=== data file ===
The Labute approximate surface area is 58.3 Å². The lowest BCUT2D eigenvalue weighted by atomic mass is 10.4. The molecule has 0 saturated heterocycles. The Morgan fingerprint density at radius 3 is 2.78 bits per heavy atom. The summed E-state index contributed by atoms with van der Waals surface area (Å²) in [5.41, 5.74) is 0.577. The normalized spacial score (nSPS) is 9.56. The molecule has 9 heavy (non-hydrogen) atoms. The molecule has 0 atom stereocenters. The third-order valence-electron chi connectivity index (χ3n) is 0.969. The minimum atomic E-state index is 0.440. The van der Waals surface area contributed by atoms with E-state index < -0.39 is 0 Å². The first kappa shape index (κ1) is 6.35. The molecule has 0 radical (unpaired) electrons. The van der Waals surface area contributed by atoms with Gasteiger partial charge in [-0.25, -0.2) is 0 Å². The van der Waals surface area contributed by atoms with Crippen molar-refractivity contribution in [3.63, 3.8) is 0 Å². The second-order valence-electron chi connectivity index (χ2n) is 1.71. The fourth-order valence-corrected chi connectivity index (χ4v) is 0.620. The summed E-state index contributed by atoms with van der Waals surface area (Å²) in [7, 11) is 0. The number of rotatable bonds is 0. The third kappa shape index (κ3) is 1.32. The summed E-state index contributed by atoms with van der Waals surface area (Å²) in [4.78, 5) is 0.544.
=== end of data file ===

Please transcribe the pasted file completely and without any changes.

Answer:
The Labute approximate surface area is 58.3 Å². The lowest BCUT2D eigenvalue weighted by atomic mass is 10.4. The molecule has 0 saturated heterocycles. The Morgan fingerprint density at radius 3 is 2.78 bits per heavy atom. The summed E-state index contributed by atoms with van der Waals surface area (Å²) in [5.41, 5.74) is 0.577. The normalized spacial score (nSPS) is 9.56. The molecule has 9 heavy (non-hydrogen) atoms. The molecule has 0 atom stereocenters. The third-order valence-electron chi connectivity index (χ3n) is 0.969. The minimum atomic E-state index is 0.440. The van der Waals surface area contributed by atoms with E-state index < -0.39 is 0 Å². The first kappa shape index (κ1) is 6.35. The molecule has 0 radical (unpaired) electrons. The van der Waals surface area contributed by atoms with Gasteiger partial charge in [-0.25, -0.2) is 0 Å². The van der Waals surface area contributed by atoms with Crippen molar-refractivity contribution in [3.63, 3.8) is 0 Å². The second-order valence-electron chi connectivity index (χ2n) is 1.71. The fourth-order valence-corrected chi connectivity index (χ4v) is 0.620. The summed E-state index contributed by atoms with van der Waals surface area (Å²) in [7, 11) is 0. The number of rotatable bonds is 0. The third kappa shape index (κ3) is 1.32. The summed E-state index contributed by atoms with van der Waals surface area (Å²) in [4.78, 5) is 0.544.